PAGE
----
I think Noah mentioned this before, and I mentioned why I don't like it.

      1. Are you sure you want to give 18 year olds (of all people) a big hunk of assets all at once to do them for the rest of their lives. Sorry, but the story of the prodigal son can be interpreted in a number of ways. But one thing that sure comes out, is that people learn.
      2. Circumstances still make this grossly unfair (because asset prices are highly unstable). And how will you phase such a thing in? It is not something you can do for all 18 year olds, but not at all for 19 year olds is it (jealousy - you ain't seen nothing yet)!

      If you want to do this - make it cumulative!

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    3. This comment has been removed by the author.

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    4. "but simply redistributing income won't work."

      Why not? Is the government having a share in the economy and then distributing the government's capital income as a national dividend somehow different? People can then either spend or invest as suits their circumstances.

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  2. Anonymous5:11 PM

    I think your argument on labor vs. capital shares misses the point.

    Is it possible for real wages to go up? Yes, it's called economic growth. Does this imply a fall in the capital share? Not necessarily, see Kaldor's growth facts (which motivated the widespread use of the Cobb-Douglas production function).

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    1. Well, Kaldor's facts are not laws of the Universe. The fall in labor's share of income in the U.S. from just under 2/3 to about 55% certainly contradicts a major Kaldor fact. A Cobb-Douglas function may well approximate U.S. production in the short run, but in the long run the labor share parameter might be subject to change, and in fact does appear to have changed.

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    2. Anonymous5:31 PM

      Sure.

      In the past, the main cause of real wage growth was productivity growth. So if people are doubtful of future wage growth, is it because they don't believe in more productivity growth, or do they think future productivity advances will mainly benefit capital? That seems to be the real question.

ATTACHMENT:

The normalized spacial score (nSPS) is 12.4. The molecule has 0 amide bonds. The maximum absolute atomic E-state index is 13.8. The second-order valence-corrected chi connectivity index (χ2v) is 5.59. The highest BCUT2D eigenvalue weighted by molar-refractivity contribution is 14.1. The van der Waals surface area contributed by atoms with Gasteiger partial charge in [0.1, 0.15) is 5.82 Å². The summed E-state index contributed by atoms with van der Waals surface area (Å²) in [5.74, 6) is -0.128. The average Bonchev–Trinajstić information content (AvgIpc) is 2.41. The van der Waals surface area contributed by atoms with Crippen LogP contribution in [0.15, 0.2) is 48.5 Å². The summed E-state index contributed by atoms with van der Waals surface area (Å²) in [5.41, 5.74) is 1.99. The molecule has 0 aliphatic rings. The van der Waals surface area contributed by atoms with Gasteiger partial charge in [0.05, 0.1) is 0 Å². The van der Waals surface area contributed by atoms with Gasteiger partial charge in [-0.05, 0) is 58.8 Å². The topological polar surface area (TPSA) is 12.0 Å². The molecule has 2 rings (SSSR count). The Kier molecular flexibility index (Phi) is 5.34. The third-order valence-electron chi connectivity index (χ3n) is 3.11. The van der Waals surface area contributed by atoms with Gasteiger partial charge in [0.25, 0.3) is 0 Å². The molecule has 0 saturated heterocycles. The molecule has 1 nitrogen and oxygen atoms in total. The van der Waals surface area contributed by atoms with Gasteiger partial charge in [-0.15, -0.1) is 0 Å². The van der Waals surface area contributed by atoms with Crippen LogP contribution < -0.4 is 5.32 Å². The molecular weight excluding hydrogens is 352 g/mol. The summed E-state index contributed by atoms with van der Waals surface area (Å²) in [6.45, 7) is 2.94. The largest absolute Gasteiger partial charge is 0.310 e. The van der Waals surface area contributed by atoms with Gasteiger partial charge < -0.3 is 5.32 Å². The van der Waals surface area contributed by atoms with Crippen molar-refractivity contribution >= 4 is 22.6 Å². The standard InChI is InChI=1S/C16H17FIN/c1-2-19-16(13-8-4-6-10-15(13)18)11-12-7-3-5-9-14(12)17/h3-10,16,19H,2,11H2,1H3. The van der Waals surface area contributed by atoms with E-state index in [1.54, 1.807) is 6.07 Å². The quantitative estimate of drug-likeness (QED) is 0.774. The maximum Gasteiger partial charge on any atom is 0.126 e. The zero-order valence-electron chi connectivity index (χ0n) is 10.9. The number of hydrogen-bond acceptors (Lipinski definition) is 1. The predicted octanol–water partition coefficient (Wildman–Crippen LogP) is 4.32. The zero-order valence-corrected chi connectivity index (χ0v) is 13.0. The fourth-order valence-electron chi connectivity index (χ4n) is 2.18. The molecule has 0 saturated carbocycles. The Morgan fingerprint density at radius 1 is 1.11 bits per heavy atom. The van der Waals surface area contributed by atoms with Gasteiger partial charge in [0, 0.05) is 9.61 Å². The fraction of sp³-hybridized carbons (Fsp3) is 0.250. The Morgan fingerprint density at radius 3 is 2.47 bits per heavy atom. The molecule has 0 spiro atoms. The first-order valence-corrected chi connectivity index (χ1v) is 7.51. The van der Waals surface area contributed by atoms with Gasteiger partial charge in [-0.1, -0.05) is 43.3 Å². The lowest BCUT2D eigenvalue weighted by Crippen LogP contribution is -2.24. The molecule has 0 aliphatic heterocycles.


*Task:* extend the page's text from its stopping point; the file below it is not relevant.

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    3. Yep.

      Also note that growth rates != levels. It may be that the Left wants not just a resumption of past rates of growth of wages, but faster-than-historical growth, in order to reestablish labor's historical 2/3 share of income.

      Whether that's possible, and how it might be done, are of course open questions.

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  3. Oh, and I don't know if this is confirmed by theory/empirics (will check it out), but in the short-run because humans aren't rational and don't discount for inflation, an expected increase in nominal wage will probably result in greater consumption, which by itself can decrease our output gap.

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  4. Pretty girl in the photograph.

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    1. John S3:51 AM

      +1, the photo is all I remember from this post.

      cute girl pic is not the best lead in to economics discussion, imo.

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    2. Really? Guess she's not my type.

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    3. cute girl pic is not the best lead in to economics discussion, imo.

      Never under estimate the economic importance of people's sex drives - plus a pretty young woman is a suitable decoration for almost any occasion.

      Noah - tastes differ.

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  5. I think the Left probably tends to overstate the effect of politics (e.g. union-friendly laws) relative to structural changes (especially globalization) in eroding workers' power.